Ximian Gnome — Linux Desktops

I recently tried Ximian Gnome 2. What do I think? Well, it is definitely a good try, but it is very similar to the Gnome desktop I had on my machine more than 18 months ago. I don’t know whether it is me or it is really happening, but I find the Linux Desktop developments slowing down in the past year or so.
I have been privileged with a ‘switch’ to Macintosh computers, thus making my interaction with Linux boxes more infrequent, and even then from a server administration point of view which is not really focused on getting fancy desktop environments, but — really — has there been much happening on the linux front (at least from a Desktop/HCI/User Experience point of view) in the past 18 months? I don’t think so.
Ximian Gnome is very nice, very polished (although I did find several bugs here and there) and definitely a product I would choose over Windows for Enterprise use, considering the costs involved. But where is the Linux Desktop scene going? With both MacOS X and Windows evolving into composite-based desktops, and the industry slowly adding those same human-centric features that they claimed they would add ten or fifteen years ago (think Object orientation, the Cairo OS, the Taligent OS et al), such as file meta-data and associations, increased integration between applications etc., how is linux going to compete?

Certainly not with a few nicely drawn icons and anti-aliasing. Because this is how linux on the desktop evolved in the past year. from what I can see.
Isn’t it time people thought of a NEW and massively rethought of X Server? A new X implementation that would of course keep compatibility with the existing X11R6, but that would add compositing, (true) alpha blending, native OpenGL support (something similar to OS X’s Quartz Extreme) all in a nice and fast package? Some people have designed (in my opinion) awkward 3d desktop prototypes/window managers that do not seem very good at what they do and are merely an application of current technology. I hope it is clear that this is not what I am talking about.
Isn’t it time people started thinking about something different? Something more user friendly that still has room for that ‘Terminal’ icon somewhere in there? The ‘coding-power’ is here — this has been proven countless times. There is no financial obstacle, since most people don’t do this for the money anyway, and I am sure the interest must be there. Consider Eazel: Full of ex-Apple, HCI experts, and the only thing they produced was a very very buggy version of Nautilus, which — besides the performance improvements — is still the backbone of Ximian, one of the most popular environments for Linux (and maybe other UNIX-like* OS’es)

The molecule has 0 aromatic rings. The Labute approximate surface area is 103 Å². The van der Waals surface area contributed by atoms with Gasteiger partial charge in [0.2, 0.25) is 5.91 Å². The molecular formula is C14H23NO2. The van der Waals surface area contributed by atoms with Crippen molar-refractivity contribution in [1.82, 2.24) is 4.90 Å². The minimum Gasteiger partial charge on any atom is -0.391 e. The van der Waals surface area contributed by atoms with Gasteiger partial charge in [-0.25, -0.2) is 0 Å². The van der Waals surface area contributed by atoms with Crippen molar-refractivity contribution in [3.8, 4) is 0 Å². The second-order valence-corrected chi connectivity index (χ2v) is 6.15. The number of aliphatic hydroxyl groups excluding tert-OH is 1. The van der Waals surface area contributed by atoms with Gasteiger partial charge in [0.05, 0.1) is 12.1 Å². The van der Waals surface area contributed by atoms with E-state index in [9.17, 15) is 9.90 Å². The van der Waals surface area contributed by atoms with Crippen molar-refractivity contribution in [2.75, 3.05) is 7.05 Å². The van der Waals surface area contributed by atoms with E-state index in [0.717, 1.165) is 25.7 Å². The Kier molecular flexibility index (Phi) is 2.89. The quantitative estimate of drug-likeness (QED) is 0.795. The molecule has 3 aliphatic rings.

But to do all that you need libraries. Gnome uses GTK, a C-based library — despite the several C++ wrappers, most people use C to develop apps in it. What a shame! I like C, but I would definitely consider something more object-oriented a must for a successful GUI environment. Sure, I’d probably use C if I wanted to code the ‘Hello World’ example and was just learning the thing. And then we come to QT, which I generally like, if it weren’t for its I-wanna-do-everything-instead-of-the-language mentality that their designers must have. At least it is object oriented.
I think Linux and the world needs something new on the toolkit/libraries front too. Something that takes the good parts of all the above, OpenSTEP et al, BeOS APIs and creates something better. That’s what we need. So please no more same old gnome and kde in a new package. It’s good for enterprise use yeah, but bleeding edge techies need the desktops of the future. Now. And for this to happen, two things are needed:
In the short-term companies like Ximian should become reality, both for Gnome and the KDE projects, in order to provide some organisation and professional support in the fields of HCI/Usability and Guidelines (fields that both projects are lacking in)
In the long-term, there should be open source development of strategic software, such as the aforementioned graphics environment/server, as well as crucial support from software leaders such as IBM in this respect so that industry standard Open-Source, leading environments become a reality.